Podcast

Jo Jorgensen on Running for President

What’s more grueling, writing a dissertation or running for President? What the are KSAs for a national political candidate? How is campaigning for a third party like teaching and consulting? How is managing a political campaign different from managing a company?

In this episode, I talk to Dr. Jo Jorgensen, the Libertarian Party candidate for President of the United States. Dr. Jorgensen has a Ph.D. in I-O psychology from Clemson University, where she currently serves as a Senior Lecturer in Psychology. To learn more about her campaign, visit www.joj2020.com. (Click here to check out the study I mentioned in this episode on the link between militarization and and police violence.)

Transcript

This is an AI-translated transcript and may not be completely accurate. Please do not quote myself or any of my guests based on this transcript.

Ben Butina, Ph.D.  00:00

And welcome everyone to the department 12 podcast. I’m your host, as always, Dr. Ben v. Tina and I am joined in this episode by Dr. Joe Jorgensen. How are you? Great. Thanks for having me. So Dr. Jorgenson is a senior lecturer in psychology at Clemson University. However, the reason you’re on the show is that you are running for president of the United States. So my first question for you is how did a nice IO psychologists like you end up running in a race like this? Yeah, exactly.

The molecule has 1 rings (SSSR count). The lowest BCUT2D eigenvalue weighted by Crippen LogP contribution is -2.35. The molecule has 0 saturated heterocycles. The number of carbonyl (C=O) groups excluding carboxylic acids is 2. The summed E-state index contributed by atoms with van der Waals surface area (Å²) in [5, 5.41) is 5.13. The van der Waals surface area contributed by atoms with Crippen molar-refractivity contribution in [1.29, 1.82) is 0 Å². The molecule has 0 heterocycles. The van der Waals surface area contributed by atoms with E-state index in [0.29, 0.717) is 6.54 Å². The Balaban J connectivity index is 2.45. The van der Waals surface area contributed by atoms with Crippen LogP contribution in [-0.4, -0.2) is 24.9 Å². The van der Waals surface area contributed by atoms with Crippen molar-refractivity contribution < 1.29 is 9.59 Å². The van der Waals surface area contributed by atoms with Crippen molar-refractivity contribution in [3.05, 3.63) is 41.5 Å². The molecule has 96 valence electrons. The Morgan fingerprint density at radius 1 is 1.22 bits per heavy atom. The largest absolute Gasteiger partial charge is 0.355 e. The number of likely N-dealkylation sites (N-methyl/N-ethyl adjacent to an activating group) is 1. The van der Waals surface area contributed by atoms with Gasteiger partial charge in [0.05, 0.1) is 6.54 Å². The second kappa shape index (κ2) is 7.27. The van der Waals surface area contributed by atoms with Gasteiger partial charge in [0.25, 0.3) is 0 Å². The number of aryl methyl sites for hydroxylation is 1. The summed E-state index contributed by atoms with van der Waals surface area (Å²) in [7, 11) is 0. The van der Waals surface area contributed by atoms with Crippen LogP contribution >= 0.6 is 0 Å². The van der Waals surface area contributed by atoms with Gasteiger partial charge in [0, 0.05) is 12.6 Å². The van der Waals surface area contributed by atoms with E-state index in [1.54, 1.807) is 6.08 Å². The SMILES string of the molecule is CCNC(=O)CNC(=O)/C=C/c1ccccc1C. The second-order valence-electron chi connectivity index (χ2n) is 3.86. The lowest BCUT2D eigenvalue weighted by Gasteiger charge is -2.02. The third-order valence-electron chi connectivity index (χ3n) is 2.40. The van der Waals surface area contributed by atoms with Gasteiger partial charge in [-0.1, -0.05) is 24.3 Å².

Jo Jorgensen, Ph.D.  00:30

I do have some more degrees than the other people who are running for president. So we’ll see how that plays out. But no, I guess the assumption is, am I a nice IO psychologist? And let me point out in South Carolina, I’m not allowed to call myself a psychologist but had I been in my home state of Illinois I could so there’s debate as to whether I am an IO psychologist.

Ben Butina, Ph.D.  01:00

Men, it’s the same in Pennsylvania.

Jo Jorgensen, Ph.D.  01:02

Oh, are you allowed to call yourself a psychologist?

Ben Butina, Ph.D.  01:05

If you go and get the license, which is geared towards mainly towards clinical psychologists, you can. Yeah, yeah. We’re going to talk a little bit about your background. You did. You did mention that you have a few more degrees than the other candidates in this race. And I noticed that you got your undergraduate degree in psych from Southern Methodist University. The next year, you went back for an MBA at Baylor. And then 20 years pass, and you decide to go back for a PhD in IO psych. So why did you do that?